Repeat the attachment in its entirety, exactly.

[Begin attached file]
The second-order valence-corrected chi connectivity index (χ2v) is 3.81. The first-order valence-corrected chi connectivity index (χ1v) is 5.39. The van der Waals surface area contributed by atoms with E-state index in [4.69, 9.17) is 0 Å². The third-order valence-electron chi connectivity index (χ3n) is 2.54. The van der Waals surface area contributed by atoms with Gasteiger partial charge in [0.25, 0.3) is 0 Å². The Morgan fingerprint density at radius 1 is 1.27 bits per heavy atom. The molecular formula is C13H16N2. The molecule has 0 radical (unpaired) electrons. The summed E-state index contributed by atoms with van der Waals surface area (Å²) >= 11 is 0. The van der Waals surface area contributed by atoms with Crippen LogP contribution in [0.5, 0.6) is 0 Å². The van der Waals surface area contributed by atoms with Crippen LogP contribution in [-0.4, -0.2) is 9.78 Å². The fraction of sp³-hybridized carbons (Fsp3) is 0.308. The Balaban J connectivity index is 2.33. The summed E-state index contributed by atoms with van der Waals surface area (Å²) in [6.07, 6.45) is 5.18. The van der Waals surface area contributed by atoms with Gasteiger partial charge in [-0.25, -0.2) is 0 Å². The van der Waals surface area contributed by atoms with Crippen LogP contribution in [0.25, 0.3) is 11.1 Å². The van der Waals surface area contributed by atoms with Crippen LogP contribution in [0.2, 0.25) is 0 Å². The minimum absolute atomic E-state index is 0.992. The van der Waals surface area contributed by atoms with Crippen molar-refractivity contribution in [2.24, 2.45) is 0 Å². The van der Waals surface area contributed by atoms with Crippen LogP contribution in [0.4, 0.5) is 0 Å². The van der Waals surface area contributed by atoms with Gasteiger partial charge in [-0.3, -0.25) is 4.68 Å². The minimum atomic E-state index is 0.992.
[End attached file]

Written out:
The second-order valence-corrected chi connectivity index (χ2v) is 3.81. The first-order valence-corrected chi connectivity index (χ1v) is 5.39. The van der Waals surface area contributed by atoms with E-state index in [4.69, 9.17) is 0 Å². The third-order valence-electron chi connectivity index (χ3n) is 2.54. The van der Waals surface area contributed by atoms with Gasteiger partial charge in [0.25, 0.3) is 0 Å². The Morgan fingerprint density at radius 1 is 1.27 bits per heavy atom. The molecular formula is C13H16N2. The molecule has 0 radical (unpaired) electrons. The summed E-state index contributed by atoms with van der Waals surface area (Å²) >= 11 is 0. The van der Waals surface area contributed by atoms with Crippen LogP contribution in [0.5, 0.6) is 0 Å². The van der Waals surface area contributed by atoms with Crippen LogP contribution in [-0.4, -0.2) is 9.78 Å². The fraction of sp³-hybridized carbons (Fsp3) is 0.308. The Balaban J connectivity index is 2.33. The summed E-state index contributed by atoms with van der Waals surface area (Å²) in [6.07, 6.45) is 5.18. The van der Waals surface area contributed by atoms with Gasteiger partial charge in [-0.25, -0.2) is 0 Å². The van der Waals surface area contributed by atoms with Crippen LogP contribution in [0.25, 0.3) is 11.1 Å². The van der Waals surface area contributed by atoms with Crippen LogP contribution in [0.2, 0.25) is 0 Å². The minimum absolute atomic E-state index is 0.992. The van der Waals surface area contributed by atoms with Crippen molar-refractivity contribution in [2.24, 2.45) is 0 Å². The van der Waals surface area contributed by atoms with Crippen LogP contribution in [0.4, 0.5) is 0 Å². The van der Waals surface area contributed by atoms with Gasteiger partial charge in [-0.3, -0.25) is 4.68 Å². The minimum atomic E-state index is 0.992.